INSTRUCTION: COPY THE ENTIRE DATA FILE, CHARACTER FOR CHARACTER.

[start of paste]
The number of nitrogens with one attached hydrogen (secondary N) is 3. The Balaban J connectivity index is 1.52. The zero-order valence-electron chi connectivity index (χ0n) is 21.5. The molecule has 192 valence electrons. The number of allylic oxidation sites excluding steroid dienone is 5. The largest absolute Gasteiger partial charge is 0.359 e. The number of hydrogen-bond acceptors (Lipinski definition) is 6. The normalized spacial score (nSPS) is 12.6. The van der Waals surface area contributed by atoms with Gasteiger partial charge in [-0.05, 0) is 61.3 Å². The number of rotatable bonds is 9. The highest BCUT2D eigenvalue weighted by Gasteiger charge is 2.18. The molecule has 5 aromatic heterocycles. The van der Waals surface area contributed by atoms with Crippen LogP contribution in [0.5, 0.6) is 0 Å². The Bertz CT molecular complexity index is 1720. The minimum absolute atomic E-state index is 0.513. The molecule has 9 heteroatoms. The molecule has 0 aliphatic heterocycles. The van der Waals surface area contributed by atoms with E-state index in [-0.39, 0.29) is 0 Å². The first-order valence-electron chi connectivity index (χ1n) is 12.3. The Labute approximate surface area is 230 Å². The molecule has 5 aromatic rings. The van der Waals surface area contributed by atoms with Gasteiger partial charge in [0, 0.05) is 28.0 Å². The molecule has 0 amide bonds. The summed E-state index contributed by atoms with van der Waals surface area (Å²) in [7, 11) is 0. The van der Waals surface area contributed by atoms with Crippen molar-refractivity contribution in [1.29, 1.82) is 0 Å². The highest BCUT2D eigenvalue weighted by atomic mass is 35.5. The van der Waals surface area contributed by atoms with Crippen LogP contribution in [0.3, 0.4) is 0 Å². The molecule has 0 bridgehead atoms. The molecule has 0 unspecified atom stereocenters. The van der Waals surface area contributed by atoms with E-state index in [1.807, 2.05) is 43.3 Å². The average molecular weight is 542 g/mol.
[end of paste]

The number of nitrogens with one attached hydrogen (secondary N) is 3. The Balaban J connectivity index is 1.52. The zero-order valence-electron chi connectivity index (χ0n) is 21.5. The molecule has 192 valence electrons. The number of allylic oxidation sites excluding steroid dienone is 5. The largest absolute Gasteiger partial charge is 0.359 e. The number of hydrogen-bond acceptors (Lipinski definition) is 6. The normalized spacial score (nSPS) is 12.6. The van der Waals surface area contributed by atoms with Gasteiger partial charge in [-0.05, 0) is 61.3 Å². The number of rotatable bonds is 9. The highest BCUT2D eigenvalue weighted by Gasteiger charge is 2.18. The molecule has 5 aromatic heterocycles. The van der Waals surface area contributed by atoms with Crippen LogP contribution in [0.5, 0.6) is 0 Å². The Bertz CT molecular complexity index is 1720. The minimum absolute atomic E-state index is 0.513. The molecule has 9 heteroatoms. The molecule has 0 aliphatic heterocycles. The van der Waals surface area contributed by atoms with E-state index in [-0.39, 0.29) is 0 Å². The first-order valence-electron chi connectivity index (χ1n) is 12.3. The Labute approximate surface area is 230 Å². The molecule has 5 aromatic rings. The van der Waals surface area contributed by atoms with Gasteiger partial charge in [0, 0.05) is 28.0 Å². The molecule has 0 amide bonds. The summed E-state index contributed by atoms with van der Waals surface area (Å²) in [7, 11) is 0. The van der Waals surface area contributed by atoms with Crippen molar-refractivity contribution in [1.29, 1.82) is 0 Å². The highest BCUT2D eigenvalue weighted by atomic mass is 35.5. The van der Waals surface area contributed by atoms with Crippen LogP contribution in [0.3, 0.4) is 0 Å². The molecule has 0 bridgehead atoms. The molecule has 0 unspecified atom stereocenters. The van der Waals surface area contributed by atoms with E-state index in [1.807, 2.05) is 43.3 Å². The average molecular weight is 542 g/mol.